BEIJING, Sep 14 (Reuters) China urged troubled Myanmar to press forward with a ''democracy process that is appropriate for the country'', cautiously adding its weight to international pressure on the Southeast Asian junta to defuse public unrest.
Senior Chinese diplomat Tang Jiaxuan made the comments to Myanmar Foreign Minister U Nyan Win, who was visiting Beijing for talks yesterday, the official Xinhua news agency reported.
Since August, Myanmar, formerly called Burma, has sought to stamp out public protests sparked by fuel price rises but reflecting frustration at the military's harsh rule.
The crackdown has been one of the harshest since the army crushed a nationwide pro-democracy uprising in 1988. Two years later, it refused to recognise a landslide election win by Nobel laureate Aung San Suu Kyi's National League for Democracy.
Early this month, the junta completed the first stage of drawing up a new constitution but left unclear when and how it will allow the document to be written.
Domestic critics of the generals who have ruled the poor Southeast Asian country for 45 years, as well as Washington and Brussels, have called the process a sham and a distraction from engaging the democratic opposition forces.
But China backed the process as a way of defusing volatile tensions.
''China whole-heartedly hopes that Myanmar will push forward a democracy process that is appropriate for the country,'' Tang told the minister, according to Xinhua on Friday.
Tang, who as state councillor acts as a foreign policy adviser, said China ''hoped Myanmar would restore internal stability as soon as possible, properly handle issues and actively promote national reconciliation''.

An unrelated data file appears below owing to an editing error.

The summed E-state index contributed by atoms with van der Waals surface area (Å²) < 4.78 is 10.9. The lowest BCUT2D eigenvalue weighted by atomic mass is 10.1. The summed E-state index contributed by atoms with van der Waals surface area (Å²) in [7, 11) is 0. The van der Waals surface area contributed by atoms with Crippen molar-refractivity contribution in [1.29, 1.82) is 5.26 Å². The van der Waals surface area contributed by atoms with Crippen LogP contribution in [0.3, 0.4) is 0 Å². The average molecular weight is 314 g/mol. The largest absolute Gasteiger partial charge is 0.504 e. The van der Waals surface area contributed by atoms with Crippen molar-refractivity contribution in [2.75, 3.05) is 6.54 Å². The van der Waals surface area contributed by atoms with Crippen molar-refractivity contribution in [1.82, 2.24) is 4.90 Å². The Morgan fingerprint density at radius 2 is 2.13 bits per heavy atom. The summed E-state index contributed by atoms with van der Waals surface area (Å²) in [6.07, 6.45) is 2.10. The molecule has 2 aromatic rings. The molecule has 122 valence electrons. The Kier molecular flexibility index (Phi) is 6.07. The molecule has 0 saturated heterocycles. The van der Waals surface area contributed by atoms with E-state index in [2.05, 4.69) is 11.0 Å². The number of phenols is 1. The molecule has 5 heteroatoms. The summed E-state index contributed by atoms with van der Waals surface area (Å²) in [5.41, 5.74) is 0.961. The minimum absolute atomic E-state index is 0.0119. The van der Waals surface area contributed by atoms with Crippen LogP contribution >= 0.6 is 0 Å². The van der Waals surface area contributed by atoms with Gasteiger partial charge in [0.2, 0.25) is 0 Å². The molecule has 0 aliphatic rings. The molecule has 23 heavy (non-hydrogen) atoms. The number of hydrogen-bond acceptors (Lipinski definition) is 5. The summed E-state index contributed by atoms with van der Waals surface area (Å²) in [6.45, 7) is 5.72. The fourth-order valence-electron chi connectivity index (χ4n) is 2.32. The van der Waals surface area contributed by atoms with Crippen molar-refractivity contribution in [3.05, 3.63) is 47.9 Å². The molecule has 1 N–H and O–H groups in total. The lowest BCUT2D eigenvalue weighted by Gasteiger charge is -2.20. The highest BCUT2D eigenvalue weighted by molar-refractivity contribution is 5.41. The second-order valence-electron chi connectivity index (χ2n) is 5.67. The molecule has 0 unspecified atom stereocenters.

Beijing is one of the few foreign capitals with friendly ties to Myanmar. China is generally hostile to Western pressure for political relaxation in other states.
China has sold millions of dollars of arms to Myanmar. It has also invested in helping the country upgrade Indian Ocean naval facilities and is a big importer of its timber and minerals.
The United States and Indonesia have said China and India should do more to pressure the junta.
Tang's comments are a further sign that China wants to prod Myanmar to temper its actions without turning against the junta.
He said the democracy process was ''in the fundamental interests of the people of Myanmar and conducive to regional peace, stability and development''.
In a sign Myanmar may even be testing Beijing's patience, earlier this year China's Foreign Ministry published an unflattering account of Myanmar's new jungle capital, complaining it was remote, isolated and barren.
Reuters SZ VP0650